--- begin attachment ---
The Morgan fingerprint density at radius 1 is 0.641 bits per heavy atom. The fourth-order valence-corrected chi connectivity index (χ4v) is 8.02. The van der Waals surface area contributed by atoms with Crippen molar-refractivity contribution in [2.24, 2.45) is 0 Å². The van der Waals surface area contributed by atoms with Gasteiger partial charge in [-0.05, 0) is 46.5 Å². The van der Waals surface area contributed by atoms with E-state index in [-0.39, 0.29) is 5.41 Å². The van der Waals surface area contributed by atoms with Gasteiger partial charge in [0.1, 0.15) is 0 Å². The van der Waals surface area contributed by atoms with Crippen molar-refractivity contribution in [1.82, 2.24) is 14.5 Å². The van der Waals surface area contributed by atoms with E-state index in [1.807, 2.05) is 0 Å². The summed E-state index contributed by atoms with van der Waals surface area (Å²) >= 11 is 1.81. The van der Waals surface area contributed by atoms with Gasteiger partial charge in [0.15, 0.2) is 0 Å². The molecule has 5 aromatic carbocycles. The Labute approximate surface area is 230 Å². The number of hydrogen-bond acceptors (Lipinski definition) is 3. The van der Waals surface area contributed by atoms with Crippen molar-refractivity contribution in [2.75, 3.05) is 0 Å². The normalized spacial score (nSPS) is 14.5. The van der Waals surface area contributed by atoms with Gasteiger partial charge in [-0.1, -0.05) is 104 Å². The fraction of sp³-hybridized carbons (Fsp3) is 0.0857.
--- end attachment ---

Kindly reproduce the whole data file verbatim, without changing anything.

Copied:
The Morgan fingerprint density at radius 1 is 0.641 bits per heavy atom. The fourth-order valence-corrected chi connectivity index (χ4v) is 8.02. The van der Waals surface area contributed by atoms with Crippen molar-refractivity contribution in [2.24, 2.45) is 0 Å². The van der Waals surface area contributed by atoms with Gasteiger partial charge in [-0.05, 0) is 46.5 Å². The van der Waals surface area contributed by atoms with E-state index in [-0.39, 0.29) is 5.41 Å². The van der Waals surface area contributed by atoms with Gasteiger partial charge in [0.1, 0.15) is 0 Å². The van der Waals surface area contributed by atoms with Crippen molar-refractivity contribution in [1.82, 2.24) is 14.5 Å². The van der Waals surface area contributed by atoms with E-state index in [1.807, 2.05) is 0 Å². The summed E-state index contributed by atoms with van der Waals surface area (Å²) >= 11 is 1.81. The van der Waals surface area contributed by atoms with Gasteiger partial charge in [0.15, 0.2) is 0 Å². The molecule has 5 aromatic carbocycles. The Labute approximate surface area is 230 Å². The number of hydrogen-bond acceptors (Lipinski definition) is 3. The van der Waals surface area contributed by atoms with Crippen molar-refractivity contribution in [2.75, 3.05) is 0 Å². The normalized spacial score (nSPS) is 14.5. The van der Waals surface area contributed by atoms with Gasteiger partial charge in [-0.1, -0.05) is 104 Å². The fraction of sp³-hybridized carbons (Fsp3) is 0.0857.